Wouldn't you say it's time for the real thing? To dig deep?
I don't know about you, but I'm ready to live in the fullness of God's plan. To be captivated and captured by who He is and what He's doing in the world.
It's time for we who lead others in worship to be more than singers, musicians, performers and cheerleaders. It's time to carry more than just passion.
It's because passion isn't enough. We need prophets—those who will live the life. Those who will love truth, speak truth and embody truth.
Passion is tied to personality. You can be passionate for God but not know Him. You can dance around on stage, write the greatest songs, preach with boldness, and sing your heart out but be far from God.
Prophetic worship is rooted in a closeness with Christ. Passion can be faked. Depth with God is built over time—day by day, moment by moment.
And it's time for worship leaders to rise up who are willing to go deeper.
The Blessing of Broken Wrists
No, it's not really a blessing, per se.
But behind every setback is an opportunity, depending on your outlook. A few weeks ago I broke my wrist. I wish I could say it happened because I was rescuing puppies from a burning animal shelter. Or because I was practicing my scales with the intensity of a Beethoven symphony.
Honestly, I fell down the stairs. I'm not whining. Compared to other broken bones and debilitating diseases, a broken wrist is a minor setback. But for a musician, it's a big deal. It's tough to strum your guitar when you can't move your arm. So I've been forced to lead worship without an instrument. Just me, a microphone, and a room full of people. That experience has shed a new light on being a worship leader. I feel more vulnerable. I see differently.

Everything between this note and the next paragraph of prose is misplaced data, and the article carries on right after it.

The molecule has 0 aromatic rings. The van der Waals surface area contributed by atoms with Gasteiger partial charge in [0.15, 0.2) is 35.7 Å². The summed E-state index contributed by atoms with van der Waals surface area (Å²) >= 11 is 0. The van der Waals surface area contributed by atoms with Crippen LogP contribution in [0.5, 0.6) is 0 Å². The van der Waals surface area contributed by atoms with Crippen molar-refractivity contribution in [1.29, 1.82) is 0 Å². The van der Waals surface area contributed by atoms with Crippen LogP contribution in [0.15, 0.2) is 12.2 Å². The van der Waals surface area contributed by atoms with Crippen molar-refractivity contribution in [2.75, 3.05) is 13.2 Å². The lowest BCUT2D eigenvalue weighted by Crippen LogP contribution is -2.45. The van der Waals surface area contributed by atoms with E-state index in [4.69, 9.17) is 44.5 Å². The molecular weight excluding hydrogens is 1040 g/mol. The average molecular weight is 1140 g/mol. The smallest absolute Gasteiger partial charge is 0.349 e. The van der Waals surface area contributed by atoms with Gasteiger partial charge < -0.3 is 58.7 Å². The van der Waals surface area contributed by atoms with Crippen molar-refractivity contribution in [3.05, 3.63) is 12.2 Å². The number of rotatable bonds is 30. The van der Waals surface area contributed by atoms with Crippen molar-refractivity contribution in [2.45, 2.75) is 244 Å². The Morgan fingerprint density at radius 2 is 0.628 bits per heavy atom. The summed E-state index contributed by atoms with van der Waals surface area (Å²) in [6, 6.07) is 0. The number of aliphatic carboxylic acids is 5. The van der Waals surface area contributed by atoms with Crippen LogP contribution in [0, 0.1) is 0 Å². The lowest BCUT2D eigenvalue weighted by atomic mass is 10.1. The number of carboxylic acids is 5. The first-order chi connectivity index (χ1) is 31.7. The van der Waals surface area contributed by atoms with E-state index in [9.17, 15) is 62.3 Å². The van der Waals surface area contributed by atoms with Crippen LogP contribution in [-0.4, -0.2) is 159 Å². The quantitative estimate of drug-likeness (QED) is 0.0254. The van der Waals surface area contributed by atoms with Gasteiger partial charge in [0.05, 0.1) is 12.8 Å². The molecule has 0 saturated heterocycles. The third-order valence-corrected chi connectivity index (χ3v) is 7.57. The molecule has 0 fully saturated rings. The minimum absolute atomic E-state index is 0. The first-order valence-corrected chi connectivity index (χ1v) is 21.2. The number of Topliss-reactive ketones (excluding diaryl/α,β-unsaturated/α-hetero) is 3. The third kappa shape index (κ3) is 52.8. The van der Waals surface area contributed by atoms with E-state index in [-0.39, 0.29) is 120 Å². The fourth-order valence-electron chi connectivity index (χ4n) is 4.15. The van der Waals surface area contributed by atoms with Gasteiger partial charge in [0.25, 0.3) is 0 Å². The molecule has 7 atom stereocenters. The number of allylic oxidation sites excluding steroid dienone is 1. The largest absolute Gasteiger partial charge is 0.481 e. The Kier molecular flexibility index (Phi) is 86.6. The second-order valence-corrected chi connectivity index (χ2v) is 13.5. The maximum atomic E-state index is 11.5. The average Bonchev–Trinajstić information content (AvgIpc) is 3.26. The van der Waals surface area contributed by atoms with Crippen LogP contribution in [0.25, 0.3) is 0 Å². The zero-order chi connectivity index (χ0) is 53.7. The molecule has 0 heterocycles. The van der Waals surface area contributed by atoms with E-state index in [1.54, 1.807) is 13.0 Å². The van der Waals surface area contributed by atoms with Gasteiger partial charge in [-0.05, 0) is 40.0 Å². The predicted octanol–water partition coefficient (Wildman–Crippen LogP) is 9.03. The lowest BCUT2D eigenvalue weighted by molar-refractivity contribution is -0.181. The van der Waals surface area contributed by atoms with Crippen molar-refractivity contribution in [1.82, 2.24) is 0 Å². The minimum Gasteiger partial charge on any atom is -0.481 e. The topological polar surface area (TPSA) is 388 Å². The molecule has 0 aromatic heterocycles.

It's helped me re-evaluate the act of leading worship. There needs to be more than just great performance techniques.
It needs to move beyond passion into something deeper. Here are a few tips:
1. Internalize Scripture. It's not enough to sing songs. When Scripture is within you, it comes out within songs, between songs, and gives context to songs. You start to prophesy over the room rather than entertain them. You see the connection between worship and lifestyle, head and heart, song and story.
2. Guide hearts. As I've been leading recently, I've felt less like a performer and more like a tour guide. I'm choosing songs, crafting transitions and planning sets in order to display the glories of God. All my hard work is working to magnify the beauty of Jesus. If the church doesn't see Jesus clearly, I've failed. If the church is mesmerized by our performance as a team, we've failed. We are tour guides, laboring to spotlight Jesus.
3. Love people. Ask God to give you a heart for the people you lead. His heart. It's not something you can force. Ask for supernatural love and compassion for people. To have the heart Jesus had. He lived with such compassion for the people He saw. He felt their pain. He looked in their eyes. He listened to their stories. Ultimately, He carried their sin and died their death. Let's not allow Sunday to be anything less than brokenhearted service for others.
4. Do kingdom work. Don't just do what's good for you or makes you look good. Invest your life into the kingdom. Prioritize what Jesus prioritizes. Do the things that Jesus does. Seek first the kingdom. If you're not living a current, today faith, it's not the time to lead worship. You don't need to be perfect to lead worship, but you need to be "pressing toward the goal," the prize of knowing Jesus.
5. Stop leading songs. My friend Dustin Smith once told me that songs aren't the goal. Songs are simply tools. A master craftsman doesn't just love his tools. He uses tools to build. Worship Leader, don't just pick songs and call it worship. Use songs to prophesy over people. Use songs to lead the room in declaring truth. Use songs for a purpose.
Organize your setlist around what God is doing, not just the popular songs you can execute better than the radio. Don't just sing. Lead.
Let's talk it out. How are you pressing into something real? How are you rooting your ministry in more than just passion?
David Santistevan is a worship pastor at Allison Park Church in Pittsburgh, Pennsylvania. For the original article, visit davidsantistevan.com.
For the original article, visit davidsantistevan.com.
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